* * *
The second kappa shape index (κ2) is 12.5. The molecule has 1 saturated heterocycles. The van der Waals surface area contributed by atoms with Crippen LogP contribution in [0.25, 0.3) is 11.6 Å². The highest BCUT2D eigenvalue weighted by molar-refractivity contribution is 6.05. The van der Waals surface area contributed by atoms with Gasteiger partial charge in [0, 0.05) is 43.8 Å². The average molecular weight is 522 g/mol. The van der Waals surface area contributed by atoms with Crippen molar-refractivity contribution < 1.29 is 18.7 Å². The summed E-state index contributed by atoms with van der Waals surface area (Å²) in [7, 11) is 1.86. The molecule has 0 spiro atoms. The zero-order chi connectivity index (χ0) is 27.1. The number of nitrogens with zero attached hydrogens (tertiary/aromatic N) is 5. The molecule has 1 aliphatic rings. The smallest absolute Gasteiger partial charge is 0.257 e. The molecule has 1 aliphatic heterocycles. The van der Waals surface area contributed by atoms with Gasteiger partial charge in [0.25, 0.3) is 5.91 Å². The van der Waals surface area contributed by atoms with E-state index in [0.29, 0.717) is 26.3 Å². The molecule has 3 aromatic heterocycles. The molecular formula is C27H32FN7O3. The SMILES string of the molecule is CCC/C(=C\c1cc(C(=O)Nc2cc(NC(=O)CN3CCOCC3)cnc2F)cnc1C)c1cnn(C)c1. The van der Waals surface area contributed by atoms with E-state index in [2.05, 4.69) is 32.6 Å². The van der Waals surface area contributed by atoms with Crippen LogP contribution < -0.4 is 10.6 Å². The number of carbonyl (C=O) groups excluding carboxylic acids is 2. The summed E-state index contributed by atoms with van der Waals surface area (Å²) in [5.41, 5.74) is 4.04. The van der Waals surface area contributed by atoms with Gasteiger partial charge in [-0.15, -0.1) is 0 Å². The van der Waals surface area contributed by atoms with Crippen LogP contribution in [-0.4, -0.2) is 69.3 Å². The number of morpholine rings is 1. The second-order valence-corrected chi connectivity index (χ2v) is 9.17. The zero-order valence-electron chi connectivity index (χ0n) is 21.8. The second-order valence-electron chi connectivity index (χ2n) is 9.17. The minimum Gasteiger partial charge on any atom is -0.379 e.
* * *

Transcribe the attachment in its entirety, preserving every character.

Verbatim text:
The second kappa shape index (κ2) is 12.5. The molecule has 1 saturated heterocycles. The van der Waals surface area contributed by atoms with Crippen LogP contribution in [0.25, 0.3) is 11.6 Å². The highest BCUT2D eigenvalue weighted by molar-refractivity contribution is 6.05. The van der Waals surface area contributed by atoms with Gasteiger partial charge in [0, 0.05) is 43.8 Å². The average molecular weight is 522 g/mol. The van der Waals surface area contributed by atoms with Crippen molar-refractivity contribution < 1.29 is 18.7 Å². The summed E-state index contributed by atoms with van der Waals surface area (Å²) in [7, 11) is 1.86. The molecule has 0 spiro atoms. The zero-order chi connectivity index (χ0) is 27.1. The number of nitrogens with zero attached hydrogens (tertiary/aromatic N) is 5. The molecule has 1 aliphatic rings. The smallest absolute Gasteiger partial charge is 0.257 e. The molecule has 1 aliphatic heterocycles. The van der Waals surface area contributed by atoms with Gasteiger partial charge in [0.25, 0.3) is 5.91 Å². The van der Waals surface area contributed by atoms with E-state index in [0.29, 0.717) is 26.3 Å². The molecule has 3 aromatic heterocycles. The molecular formula is C27H32FN7O3. The SMILES string of the molecule is CCC/C(=C\c1cc(C(=O)Nc2cc(NC(=O)CN3CCOCC3)cnc2F)cnc1C)c1cnn(C)c1. The van der Waals surface area contributed by atoms with E-state index in [2.05, 4.69) is 32.6 Å². The van der Waals surface area contributed by atoms with Crippen LogP contribution < -0.4 is 10.6 Å². The number of carbonyl (C=O) groups excluding carboxylic acids is 2. The summed E-state index contributed by atoms with van der Waals surface area (Å²) in [5.41, 5.74) is 4.04. The van der Waals surface area contributed by atoms with Gasteiger partial charge in [-0.15, -0.1) is 0 Å². The van der Waals surface area contributed by atoms with Crippen LogP contribution in [-0.4, -0.2) is 69.3 Å². The number of morpholine rings is 1. The second-order valence-corrected chi connectivity index (χ2v) is 9.17. The zero-order valence-electron chi connectivity index (χ0n) is 21.8. The second-order valence-electron chi connectivity index (χ2n) is 9.17. The minimum Gasteiger partial charge on any atom is -0.379 e.